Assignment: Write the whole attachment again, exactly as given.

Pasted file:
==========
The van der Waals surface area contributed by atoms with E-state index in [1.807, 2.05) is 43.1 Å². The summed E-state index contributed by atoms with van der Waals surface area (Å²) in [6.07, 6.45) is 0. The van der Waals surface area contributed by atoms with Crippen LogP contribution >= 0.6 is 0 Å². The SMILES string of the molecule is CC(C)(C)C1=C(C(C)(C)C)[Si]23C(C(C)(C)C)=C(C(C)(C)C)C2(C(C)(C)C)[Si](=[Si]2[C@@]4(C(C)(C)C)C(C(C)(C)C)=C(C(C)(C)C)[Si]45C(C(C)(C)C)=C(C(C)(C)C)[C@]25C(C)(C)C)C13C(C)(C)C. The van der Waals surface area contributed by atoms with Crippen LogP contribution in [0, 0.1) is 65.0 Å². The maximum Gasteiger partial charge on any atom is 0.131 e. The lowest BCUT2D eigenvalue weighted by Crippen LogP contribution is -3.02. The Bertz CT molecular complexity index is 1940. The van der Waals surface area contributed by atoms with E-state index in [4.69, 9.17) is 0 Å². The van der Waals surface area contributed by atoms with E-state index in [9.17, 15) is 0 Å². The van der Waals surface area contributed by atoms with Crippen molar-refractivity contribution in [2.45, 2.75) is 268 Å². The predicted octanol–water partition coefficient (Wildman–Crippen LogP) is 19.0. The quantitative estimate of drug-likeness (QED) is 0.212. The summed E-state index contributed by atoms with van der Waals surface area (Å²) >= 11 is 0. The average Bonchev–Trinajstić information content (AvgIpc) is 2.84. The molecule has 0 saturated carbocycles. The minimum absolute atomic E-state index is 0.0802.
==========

The van der Waals surface area contributed by atoms with E-state index in [1.807, 2.05) is 43.1 Å². The summed E-state index contributed by atoms with van der Waals surface area (Å²) in [6.07, 6.45) is 0. The van der Waals surface area contributed by atoms with Crippen LogP contribution >= 0.6 is 0 Å². The SMILES string of the molecule is CC(C)(C)C1=C(C(C)(C)C)[Si]23C(C(C)(C)C)=C(C(C)(C)C)C2(C(C)(C)C)[Si](=[Si]2[C@@]4(C(C)(C)C)C(C(C)(C)C)=C(C(C)(C)C)[Si]45C(C(C)(C)C)=C(C(C)(C)C)[C@]25C(C)(C)C)C13C(C)(C)C. The van der Waals surface area contributed by atoms with Crippen LogP contribution in [0, 0.1) is 65.0 Å². The maximum Gasteiger partial charge on any atom is 0.131 e. The lowest BCUT2D eigenvalue weighted by Crippen LogP contribution is -3.02. The Bertz CT molecular complexity index is 1940. The van der Waals surface area contributed by atoms with E-state index in [4.69, 9.17) is 0 Å². The van der Waals surface area contributed by atoms with E-state index in [9.17, 15) is 0 Å². The van der Waals surface area contributed by atoms with Crippen molar-refractivity contribution in [2.45, 2.75) is 268 Å². The predicted octanol–water partition coefficient (Wildman–Crippen LogP) is 19.0. The quantitative estimate of drug-likeness (QED) is 0.212. The summed E-state index contributed by atoms with van der Waals surface area (Å²) >= 11 is 0. The average Bonchev–Trinajstić information content (AvgIpc) is 2.84. The molecule has 0 saturated carbocycles. The minimum absolute atomic E-state index is 0.0802.